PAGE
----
Anyway, there are plenty of herbal/naturopath supplements that one can eat/drink and have more than placebo effects. Spirulina, arnica, ginseng and bee pollen are some that I have used often enough to feel the differences attributable to eating/drinking them. Whether that would pass muster in every highfalutin' Disciples of Science confab, I don't know.

What I do know is that MANY types of alternative medicine are scams, through and through. Examples: reflexology, aromatherapy, feng shui, reiki, past life therapy. At the level where these scams operate, they should be called "alternative religions," because the only way you can justify following their holdings is through an act of faith. You won't be able to measure it scientifically.

Eat bee pollen! Drink ginseng! Arnica + Vitamin I + lots of water is my standard post-battery pain relief. Spirulina tabs should be in your pack for every longish ride you take, because it's given me great recoveries from bonks that I thought were fatal. Why? Don't know. Might be the concentration of molecules, the manner in which they are bound within spirulina, don't know.
post #8 of 10
Lots of stuff out there, and lots that I'm not familiar with... but I've used a cream called Aboriginal Gold that I find rather amazing. My wife calls it 'magic cream' and I've seen some very impressive results.

Something to do with a plant in Australia that the aboriginese have used for hundreds of years....

Sadly, most physicians are too focused on drugs and prescriptions and not open to (or knowledgeable about) complimentary treatments. Should we be surprised, with the drug industry's $Multi-billion advertising budget?

I know a doctor who uses arnica on her horse. (That kinda takes away the placebo effect, doesn't it?)

On a recent trip (9 days of HARD skiing) I took extra vitamin C, E, CalMag, and anything else I thought would help with mucscle/joint recovery (in addition to Vitamin I and hot soaks). Don't know how much it helped, and I was still pretty 'beat up.' Want to believe I'd have been worse off without it, but I'm interested in learning what has worked for others...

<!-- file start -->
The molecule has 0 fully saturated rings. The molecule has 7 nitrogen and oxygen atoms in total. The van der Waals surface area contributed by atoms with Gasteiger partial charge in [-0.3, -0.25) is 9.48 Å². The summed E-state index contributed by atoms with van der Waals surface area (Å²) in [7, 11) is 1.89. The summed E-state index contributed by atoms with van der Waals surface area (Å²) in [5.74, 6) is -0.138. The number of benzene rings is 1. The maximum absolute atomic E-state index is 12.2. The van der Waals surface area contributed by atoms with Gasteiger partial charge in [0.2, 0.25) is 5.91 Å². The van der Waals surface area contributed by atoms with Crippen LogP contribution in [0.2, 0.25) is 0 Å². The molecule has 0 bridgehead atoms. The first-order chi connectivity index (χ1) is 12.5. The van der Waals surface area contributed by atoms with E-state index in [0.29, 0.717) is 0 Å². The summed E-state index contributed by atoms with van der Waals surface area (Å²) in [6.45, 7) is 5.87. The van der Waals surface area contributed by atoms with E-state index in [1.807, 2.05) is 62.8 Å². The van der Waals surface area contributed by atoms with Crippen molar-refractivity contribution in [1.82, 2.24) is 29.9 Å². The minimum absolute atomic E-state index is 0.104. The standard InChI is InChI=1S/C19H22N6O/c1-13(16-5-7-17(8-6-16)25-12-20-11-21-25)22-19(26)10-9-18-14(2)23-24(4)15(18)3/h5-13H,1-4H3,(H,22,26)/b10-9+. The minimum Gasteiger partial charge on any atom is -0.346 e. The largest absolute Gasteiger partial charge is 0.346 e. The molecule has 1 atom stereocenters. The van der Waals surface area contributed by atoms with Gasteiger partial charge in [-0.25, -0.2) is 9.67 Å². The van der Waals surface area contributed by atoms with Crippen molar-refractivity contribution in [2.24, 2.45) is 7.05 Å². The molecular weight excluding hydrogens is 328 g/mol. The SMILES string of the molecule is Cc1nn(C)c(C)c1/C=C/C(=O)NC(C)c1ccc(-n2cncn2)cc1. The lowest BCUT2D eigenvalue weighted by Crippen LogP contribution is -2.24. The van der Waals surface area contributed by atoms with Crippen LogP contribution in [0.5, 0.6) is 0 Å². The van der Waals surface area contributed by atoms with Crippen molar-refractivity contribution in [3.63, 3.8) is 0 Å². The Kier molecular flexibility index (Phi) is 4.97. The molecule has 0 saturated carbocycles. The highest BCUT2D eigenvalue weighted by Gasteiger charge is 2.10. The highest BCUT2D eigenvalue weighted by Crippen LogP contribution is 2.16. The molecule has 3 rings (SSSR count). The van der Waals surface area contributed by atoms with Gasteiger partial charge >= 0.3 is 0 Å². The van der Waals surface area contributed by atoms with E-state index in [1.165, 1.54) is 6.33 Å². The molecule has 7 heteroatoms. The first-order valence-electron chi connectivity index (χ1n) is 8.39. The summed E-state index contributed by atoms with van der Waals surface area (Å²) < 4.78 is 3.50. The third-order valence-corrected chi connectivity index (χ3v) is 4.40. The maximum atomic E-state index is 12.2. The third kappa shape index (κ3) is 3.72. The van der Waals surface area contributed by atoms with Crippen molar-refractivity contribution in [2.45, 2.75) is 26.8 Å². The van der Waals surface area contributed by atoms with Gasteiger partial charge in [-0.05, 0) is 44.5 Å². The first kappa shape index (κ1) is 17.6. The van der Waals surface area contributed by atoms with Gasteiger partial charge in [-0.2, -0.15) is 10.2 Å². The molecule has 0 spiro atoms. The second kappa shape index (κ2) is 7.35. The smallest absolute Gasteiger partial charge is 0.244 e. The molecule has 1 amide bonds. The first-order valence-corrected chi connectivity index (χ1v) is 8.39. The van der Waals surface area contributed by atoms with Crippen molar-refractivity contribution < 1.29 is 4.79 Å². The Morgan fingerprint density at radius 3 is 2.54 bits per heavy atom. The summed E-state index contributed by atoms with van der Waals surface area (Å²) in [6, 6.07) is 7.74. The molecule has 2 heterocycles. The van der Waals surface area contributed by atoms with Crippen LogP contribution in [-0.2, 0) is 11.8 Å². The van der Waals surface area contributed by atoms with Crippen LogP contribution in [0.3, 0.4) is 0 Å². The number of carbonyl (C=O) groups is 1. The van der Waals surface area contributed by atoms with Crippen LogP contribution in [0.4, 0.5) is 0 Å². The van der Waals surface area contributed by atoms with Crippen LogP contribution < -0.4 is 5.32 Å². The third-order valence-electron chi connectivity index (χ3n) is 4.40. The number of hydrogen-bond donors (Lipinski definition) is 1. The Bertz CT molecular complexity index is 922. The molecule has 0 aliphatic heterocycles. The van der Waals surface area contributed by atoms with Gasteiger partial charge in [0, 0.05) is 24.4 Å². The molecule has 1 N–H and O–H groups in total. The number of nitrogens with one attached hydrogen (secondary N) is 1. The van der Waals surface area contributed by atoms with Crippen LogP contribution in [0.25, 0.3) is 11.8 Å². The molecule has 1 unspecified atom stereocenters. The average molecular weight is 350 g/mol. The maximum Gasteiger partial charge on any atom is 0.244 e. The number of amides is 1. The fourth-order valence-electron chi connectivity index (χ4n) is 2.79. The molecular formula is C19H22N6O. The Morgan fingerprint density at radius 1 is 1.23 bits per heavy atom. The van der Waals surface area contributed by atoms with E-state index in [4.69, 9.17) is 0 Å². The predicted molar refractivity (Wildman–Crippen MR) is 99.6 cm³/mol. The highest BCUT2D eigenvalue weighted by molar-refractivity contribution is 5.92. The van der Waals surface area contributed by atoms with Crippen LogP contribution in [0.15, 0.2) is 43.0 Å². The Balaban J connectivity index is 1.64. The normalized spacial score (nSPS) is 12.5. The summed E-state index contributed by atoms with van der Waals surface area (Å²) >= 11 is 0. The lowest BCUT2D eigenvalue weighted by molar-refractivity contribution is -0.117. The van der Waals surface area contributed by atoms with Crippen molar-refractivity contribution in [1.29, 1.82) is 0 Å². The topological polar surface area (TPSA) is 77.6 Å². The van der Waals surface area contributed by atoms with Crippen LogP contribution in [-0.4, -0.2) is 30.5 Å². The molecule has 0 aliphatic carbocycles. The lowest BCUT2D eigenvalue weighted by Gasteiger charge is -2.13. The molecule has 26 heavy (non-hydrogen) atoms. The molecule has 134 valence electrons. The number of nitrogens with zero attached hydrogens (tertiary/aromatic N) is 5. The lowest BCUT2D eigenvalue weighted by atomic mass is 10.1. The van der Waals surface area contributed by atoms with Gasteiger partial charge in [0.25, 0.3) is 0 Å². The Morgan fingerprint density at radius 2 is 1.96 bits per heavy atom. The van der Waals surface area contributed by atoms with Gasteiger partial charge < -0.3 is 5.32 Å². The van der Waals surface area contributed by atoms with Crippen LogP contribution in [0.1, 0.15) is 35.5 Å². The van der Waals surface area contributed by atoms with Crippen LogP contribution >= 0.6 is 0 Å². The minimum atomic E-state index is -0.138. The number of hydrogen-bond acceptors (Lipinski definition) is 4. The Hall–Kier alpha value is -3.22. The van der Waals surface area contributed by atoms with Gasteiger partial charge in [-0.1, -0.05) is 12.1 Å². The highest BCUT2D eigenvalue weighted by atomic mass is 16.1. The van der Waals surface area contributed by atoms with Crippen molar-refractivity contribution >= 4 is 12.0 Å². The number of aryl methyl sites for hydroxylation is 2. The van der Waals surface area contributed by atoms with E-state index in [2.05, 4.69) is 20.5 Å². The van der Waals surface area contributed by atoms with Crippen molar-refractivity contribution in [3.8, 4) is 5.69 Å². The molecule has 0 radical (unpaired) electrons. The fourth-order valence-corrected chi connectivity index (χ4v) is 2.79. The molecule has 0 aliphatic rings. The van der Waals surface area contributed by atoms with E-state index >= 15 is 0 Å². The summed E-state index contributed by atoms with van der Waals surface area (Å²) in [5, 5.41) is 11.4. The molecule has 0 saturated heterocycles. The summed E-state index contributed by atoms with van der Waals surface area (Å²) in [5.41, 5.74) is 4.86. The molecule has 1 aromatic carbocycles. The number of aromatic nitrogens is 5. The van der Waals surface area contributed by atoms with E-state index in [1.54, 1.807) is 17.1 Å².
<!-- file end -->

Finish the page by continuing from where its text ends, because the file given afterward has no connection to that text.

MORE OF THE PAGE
post #9 of 10
The problem with alternative therapies is the near complete lack of good quality double blind medical studies on the efficacy of the therapy. This is true whether the therapy is herbal or anything else. This means the therapy MAY work but there no proof of efficacy. It also means that the deleterious side effects are not known or tracked. Every few years another herbal remedy is removed from the shelves because it causes a serious medical complication.

Also, while some above have made the blanket statement that this or that herbal therapy has "no side effects" that is not possible. Herbal remedies are simply drugs (ok, potentially drugs) in a natural unpurified state. All useful drugs have wanted and unwanted effects.

The other problem with herbal remedies is the lack of standardization for ingestion, compounding and absorption of the herbal drug by the body. So, how do you know how much you are actually getting and how much you should be getting? You don’t you just guess and hope it works and doesn’t hurt you. Not the most confidence instilling process.

Last, the placebo effect is often pooh-poohed by people as "not real." But it is real and it is perhaps the most powerful single therapeutic effect in medical care. If an herb works for you why care if it is placebo or an actual chemical effect. Just be pleased something works. The comment about the use of an herbal remedy on a horse proves it works is a bit humorous. It only proves that the horse trainer thinks it works. Anecdotal evidence like this is the worse sort of rubbish. Also, why would anyone believe that what works on a horse would work on a human? If that were the case we would trial all drugs on horses then go immediately to human sales.

post #10 of 10
Thanks maddog - saved me from having to do it!